What excites you the most about a career as an alcohol and drug counselor?
How to Answer
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How to Answer
The interviewer would like to know what aspect of working as a counselor is of the most significant interest to you. Before your interview, having completed some research on the interviewing company is essential. Be sure to envision where you can see yourself fitting, and growing with the organization. Do some research on what a career path could look like with this particular company. Show your passion as an alcohol and drug counselor. Tell the interviewer about some exciting milestones you've been a part of over the last few years if that information is applicable.
"The thing that excites me most about work as an addictions counselor is knowing that a new challenge, and opportunity to help, will come through the door each day to challenge me and make me a stronger therapist. When it comes to this particular job, one thing that excites me is to be able to give back as an LADC supervisor."
The interviewer wants to know more about your professional relationships. No matter how difficult, unfair or terrible your previous boss was, use this question as an opportunity to share what you learned from them and what you learned from your last role. The world of counseling can be small so avoid speaking poorly of anyone for whom you have worked!
"My former boss taught me the importance of precision. He was particular about every little detail, from preparing for client appointments to filling out reports. I learned how to tune my skills and identify the slightest details that could make all the difference in a life or death situation."
In this particular situation, your interviewer is looking to see if you have a mentor in the same career field. If your crazy best friend is your life mentor, you may want to censor and save those stories for another time. The interviewer wants to know from whom you get your professional direction and advice. Perhaps a professor has taken you under their wing. Share your story but make it brief.
"I've had several great mentors, but my most influential was Ms. Smith, my supervisor while I was working towards supervision hours in my first position. I truly learned a lot from her and felt I am the therapist I am today because of her."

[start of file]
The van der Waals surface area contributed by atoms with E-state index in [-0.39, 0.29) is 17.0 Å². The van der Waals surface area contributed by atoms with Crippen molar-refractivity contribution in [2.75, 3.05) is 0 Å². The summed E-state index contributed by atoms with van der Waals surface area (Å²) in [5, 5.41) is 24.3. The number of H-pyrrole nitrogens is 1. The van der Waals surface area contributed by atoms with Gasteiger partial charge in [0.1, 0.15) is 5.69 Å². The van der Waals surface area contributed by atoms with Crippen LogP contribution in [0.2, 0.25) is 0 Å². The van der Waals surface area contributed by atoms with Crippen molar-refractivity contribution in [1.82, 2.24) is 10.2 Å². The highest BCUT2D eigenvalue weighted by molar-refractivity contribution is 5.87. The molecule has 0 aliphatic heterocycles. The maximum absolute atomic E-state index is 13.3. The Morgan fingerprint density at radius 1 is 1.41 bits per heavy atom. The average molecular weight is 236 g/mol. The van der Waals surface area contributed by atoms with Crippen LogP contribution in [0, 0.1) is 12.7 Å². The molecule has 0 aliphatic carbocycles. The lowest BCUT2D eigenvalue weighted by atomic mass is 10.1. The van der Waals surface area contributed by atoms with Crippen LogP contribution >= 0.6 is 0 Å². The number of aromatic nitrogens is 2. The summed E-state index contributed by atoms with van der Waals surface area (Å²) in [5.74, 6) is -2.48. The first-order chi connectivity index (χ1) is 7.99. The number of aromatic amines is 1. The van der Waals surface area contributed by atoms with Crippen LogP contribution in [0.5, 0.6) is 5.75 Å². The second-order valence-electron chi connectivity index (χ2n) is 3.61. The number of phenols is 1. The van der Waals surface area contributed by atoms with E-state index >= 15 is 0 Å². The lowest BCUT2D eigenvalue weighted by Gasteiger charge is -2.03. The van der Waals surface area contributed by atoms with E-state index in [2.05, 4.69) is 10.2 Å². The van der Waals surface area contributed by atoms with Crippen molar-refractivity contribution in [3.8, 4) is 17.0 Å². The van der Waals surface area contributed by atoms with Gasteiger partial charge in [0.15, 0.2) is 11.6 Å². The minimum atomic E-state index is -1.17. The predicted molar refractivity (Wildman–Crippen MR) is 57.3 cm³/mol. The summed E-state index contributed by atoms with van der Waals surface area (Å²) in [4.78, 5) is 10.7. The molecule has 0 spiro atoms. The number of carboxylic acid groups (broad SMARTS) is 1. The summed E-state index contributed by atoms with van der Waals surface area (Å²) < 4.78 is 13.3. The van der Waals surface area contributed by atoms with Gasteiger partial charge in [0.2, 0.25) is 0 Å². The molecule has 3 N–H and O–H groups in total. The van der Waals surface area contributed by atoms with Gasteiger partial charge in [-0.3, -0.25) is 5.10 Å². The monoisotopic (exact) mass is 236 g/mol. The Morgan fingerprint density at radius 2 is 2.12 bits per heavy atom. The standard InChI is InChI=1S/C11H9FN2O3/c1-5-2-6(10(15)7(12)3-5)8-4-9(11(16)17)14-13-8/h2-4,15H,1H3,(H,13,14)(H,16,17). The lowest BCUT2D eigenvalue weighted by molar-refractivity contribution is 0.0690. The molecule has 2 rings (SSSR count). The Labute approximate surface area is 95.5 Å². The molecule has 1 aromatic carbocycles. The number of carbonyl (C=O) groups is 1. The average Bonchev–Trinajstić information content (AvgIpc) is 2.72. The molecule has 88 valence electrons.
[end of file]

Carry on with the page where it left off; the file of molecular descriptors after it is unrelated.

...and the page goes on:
Now is not the time to be clever and tell the interviewer that you plan on being in his position in 5 years. Too soon my friend! What you will want to say to the interviewer is that you would like to move up the ladder, but earn your way there.
Some options for 5-years growth are:
- Entering another department that interests you but you do not yet have the experience required.
- Teaching and mentoring others who are junior to you.
- Finishing or elevating your post-secondary education.
Whatever direction you want to go in the next five years, ensure that your answer shows growth and excitement for what this particular organization is doing.
You have likely become a fantastic multi-tasker through your counseling career. Tell the interviewer how you prioritize your workload to avoid getting overworked and behind. When your workload is unmanageable are you able to ask your co-workers for help? Asking for help and offering assistance, when able, will show the interviewer that you are a real team player.
"I arrive 20 minutes early to work each day. This punctual behavior gives me time to grab a cup of coffee, review my patient's charts, prioritize my to-do list and get started as soon as the workday begins."
Writers for Alcohol and Drug Counselor Answers and Questions
Heather Douglass has over 20 years experience recruiting and hiring candidates. She has a knack for resume writing. You can find her on twitter at @heatherinidaho.
Rachelle Enns is an executive head-hunter and job search expert. Utilized by top executives from Fortune 100 & 500 companies like Fitbit, Microsoft, General Electric, Nestle, and more, she helps professionals position themselves in a competitive marketplace. Rachelle founded Renovate My Resume, a company that focuses on helping job seekers get their edge back. Renovate My Resume creates stand-out resumes, cover letters, LinkedIn profiles and professional summaries for new grads, all the way to corporate executives. Rachelle spends much of her time training career coaches, recruiters, and resume writers. She also holds interview workshops for students and interns, globally. For great tips and tricks, follow Rachelle on Instagram @_rachelle_e or @renovatemyresume.
First written on: 05/29/2013 Last modified on: 08/30/2018
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About Alcohol and Drug Counselor
August 17th, 2017
As a Drug and Alcohol Counselor you help addicts with both crisis and long-term management issues. You find immediate medical help and prevent a return to addiction on an ongoing basis. As a Drug and Alcohol Counselor you help your clients find housing, employment, medical help, and peer support through groups such as Alcoholics Anonymous (AA) or Narcotics Anonymous (NA), and assist your clients in navigating public aid systems. Your day consists of interviews to assess clients addictions and mental health issues and work with the client to determine the best course of treatment.
As a Drug and Alcohol Counselor you have excellent listening, speaking skills and are able to communicate with a broad spectrum of people with varying educational levels. Compassion and optimisim are your greatest characteristics. You must also be able to remain calm under pressure and should be able to manage chronic stress.
During your interview you'll want to maintain eye contact and practice your active listening skills just as you would during a session with a patient. During your interview it will be important not to share patient details or any identifying information.